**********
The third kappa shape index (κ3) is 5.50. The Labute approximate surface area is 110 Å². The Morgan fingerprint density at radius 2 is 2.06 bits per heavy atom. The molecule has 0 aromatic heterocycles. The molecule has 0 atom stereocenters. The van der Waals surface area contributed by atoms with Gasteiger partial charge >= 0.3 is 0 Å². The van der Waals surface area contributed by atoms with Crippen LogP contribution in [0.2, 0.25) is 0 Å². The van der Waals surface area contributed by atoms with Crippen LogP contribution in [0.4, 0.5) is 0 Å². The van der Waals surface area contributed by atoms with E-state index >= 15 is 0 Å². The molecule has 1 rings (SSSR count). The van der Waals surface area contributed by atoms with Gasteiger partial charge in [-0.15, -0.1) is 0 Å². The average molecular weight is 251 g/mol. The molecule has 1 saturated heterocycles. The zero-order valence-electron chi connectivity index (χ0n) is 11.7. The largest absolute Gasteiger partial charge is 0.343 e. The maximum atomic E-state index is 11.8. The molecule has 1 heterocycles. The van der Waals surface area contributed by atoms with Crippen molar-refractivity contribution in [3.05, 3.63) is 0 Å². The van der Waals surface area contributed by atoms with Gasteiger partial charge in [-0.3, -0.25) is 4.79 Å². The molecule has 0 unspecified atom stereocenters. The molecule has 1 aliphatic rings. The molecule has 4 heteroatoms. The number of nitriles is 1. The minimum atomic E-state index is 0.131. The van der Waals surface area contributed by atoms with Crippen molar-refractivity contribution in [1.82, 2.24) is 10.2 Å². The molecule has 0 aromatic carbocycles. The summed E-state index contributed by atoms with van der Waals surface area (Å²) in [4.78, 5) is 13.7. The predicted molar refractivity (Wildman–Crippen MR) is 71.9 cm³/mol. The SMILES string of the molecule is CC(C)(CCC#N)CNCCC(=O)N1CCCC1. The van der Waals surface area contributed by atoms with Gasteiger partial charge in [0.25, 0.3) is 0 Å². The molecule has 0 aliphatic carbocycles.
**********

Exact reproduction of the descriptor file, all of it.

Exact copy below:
The third kappa shape index (κ3) is 5.50. The Labute approximate surface area is 110 Å². The Morgan fingerprint density at radius 2 is 2.06 bits per heavy atom. The molecule has 0 aromatic heterocycles. The molecule has 0 atom stereocenters. The van der Waals surface area contributed by atoms with Gasteiger partial charge >= 0.3 is 0 Å². The van der Waals surface area contributed by atoms with Crippen LogP contribution in [0.2, 0.25) is 0 Å². The van der Waals surface area contributed by atoms with Crippen LogP contribution in [0.4, 0.5) is 0 Å². The van der Waals surface area contributed by atoms with E-state index >= 15 is 0 Å². The molecule has 1 rings (SSSR count). The van der Waals surface area contributed by atoms with Gasteiger partial charge in [-0.15, -0.1) is 0 Å². The average molecular weight is 251 g/mol. The molecule has 1 saturated heterocycles. The zero-order valence-electron chi connectivity index (χ0n) is 11.7. The largest absolute Gasteiger partial charge is 0.343 e. The maximum atomic E-state index is 11.8. The molecule has 1 heterocycles. The van der Waals surface area contributed by atoms with Crippen molar-refractivity contribution in [3.05, 3.63) is 0 Å². The van der Waals surface area contributed by atoms with Gasteiger partial charge in [-0.3, -0.25) is 4.79 Å². The molecule has 0 unspecified atom stereocenters. The molecule has 1 aliphatic rings. The molecule has 4 heteroatoms. The number of nitriles is 1. The minimum atomic E-state index is 0.131. The van der Waals surface area contributed by atoms with Crippen molar-refractivity contribution in [1.82, 2.24) is 10.2 Å². The molecule has 0 aromatic carbocycles. The summed E-state index contributed by atoms with van der Waals surface area (Å²) in [4.78, 5) is 13.7. The predicted molar refractivity (Wildman–Crippen MR) is 71.9 cm³/mol. The SMILES string of the molecule is CC(C)(CCC#N)CNCCC(=O)N1CCCC1. The van der Waals surface area contributed by atoms with Gasteiger partial charge in [0.25, 0.3) is 0 Å². The molecule has 0 aliphatic carbocycles.